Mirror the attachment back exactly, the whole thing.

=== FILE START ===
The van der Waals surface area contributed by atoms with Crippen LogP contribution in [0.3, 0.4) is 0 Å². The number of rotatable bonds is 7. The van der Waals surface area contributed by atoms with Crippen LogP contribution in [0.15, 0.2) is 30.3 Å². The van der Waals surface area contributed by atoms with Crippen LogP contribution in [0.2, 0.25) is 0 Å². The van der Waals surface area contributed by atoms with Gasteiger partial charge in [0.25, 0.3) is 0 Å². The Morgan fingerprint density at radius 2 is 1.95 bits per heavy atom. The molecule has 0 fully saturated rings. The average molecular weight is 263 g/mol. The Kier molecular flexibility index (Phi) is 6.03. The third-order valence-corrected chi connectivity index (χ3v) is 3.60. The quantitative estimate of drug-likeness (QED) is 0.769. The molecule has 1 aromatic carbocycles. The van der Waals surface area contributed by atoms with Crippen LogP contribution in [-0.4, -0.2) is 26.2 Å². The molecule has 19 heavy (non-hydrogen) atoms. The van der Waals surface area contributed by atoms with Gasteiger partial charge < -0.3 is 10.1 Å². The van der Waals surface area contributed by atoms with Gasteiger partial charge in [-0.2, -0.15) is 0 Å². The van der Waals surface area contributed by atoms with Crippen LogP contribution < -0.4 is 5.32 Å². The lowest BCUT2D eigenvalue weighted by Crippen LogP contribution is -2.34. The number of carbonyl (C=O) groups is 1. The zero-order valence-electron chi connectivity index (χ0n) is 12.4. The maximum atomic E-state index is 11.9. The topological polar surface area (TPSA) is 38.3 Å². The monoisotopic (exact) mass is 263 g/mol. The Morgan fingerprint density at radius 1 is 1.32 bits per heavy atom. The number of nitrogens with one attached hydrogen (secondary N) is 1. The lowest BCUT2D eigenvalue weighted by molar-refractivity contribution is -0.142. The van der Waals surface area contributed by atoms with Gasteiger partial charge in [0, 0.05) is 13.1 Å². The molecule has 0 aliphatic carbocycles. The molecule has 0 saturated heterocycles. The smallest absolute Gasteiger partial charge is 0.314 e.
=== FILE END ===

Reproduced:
The van der Waals surface area contributed by atoms with Crippen LogP contribution in [0.3, 0.4) is 0 Å². The number of rotatable bonds is 7. The van der Waals surface area contributed by atoms with Crippen LogP contribution in [0.15, 0.2) is 30.3 Å². The van der Waals surface area contributed by atoms with Crippen LogP contribution in [0.2, 0.25) is 0 Å². The van der Waals surface area contributed by atoms with Gasteiger partial charge in [0.25, 0.3) is 0 Å². The Morgan fingerprint density at radius 2 is 1.95 bits per heavy atom. The molecule has 0 fully saturated rings. The average molecular weight is 263 g/mol. The Kier molecular flexibility index (Phi) is 6.03. The third-order valence-corrected chi connectivity index (χ3v) is 3.60. The quantitative estimate of drug-likeness (QED) is 0.769. The molecule has 1 aromatic carbocycles. The van der Waals surface area contributed by atoms with Crippen LogP contribution in [-0.4, -0.2) is 26.2 Å². The molecule has 19 heavy (non-hydrogen) atoms. The van der Waals surface area contributed by atoms with Gasteiger partial charge < -0.3 is 10.1 Å². The van der Waals surface area contributed by atoms with Gasteiger partial charge in [-0.2, -0.15) is 0 Å². The van der Waals surface area contributed by atoms with Crippen LogP contribution < -0.4 is 5.32 Å². The lowest BCUT2D eigenvalue weighted by Crippen LogP contribution is -2.34. The number of carbonyl (C=O) groups is 1. The zero-order valence-electron chi connectivity index (χ0n) is 12.4. The maximum atomic E-state index is 11.9. The topological polar surface area (TPSA) is 38.3 Å². The monoisotopic (exact) mass is 263 g/mol. The Morgan fingerprint density at radius 1 is 1.32 bits per heavy atom. The number of nitrogens with one attached hydrogen (secondary N) is 1. The lowest BCUT2D eigenvalue weighted by molar-refractivity contribution is -0.142. The van der Waals surface area contributed by atoms with Gasteiger partial charge in [0, 0.05) is 13.1 Å². The molecule has 0 aliphatic carbocycles. The molecule has 0 saturated heterocycles. The smallest absolute Gasteiger partial charge is 0.314 e.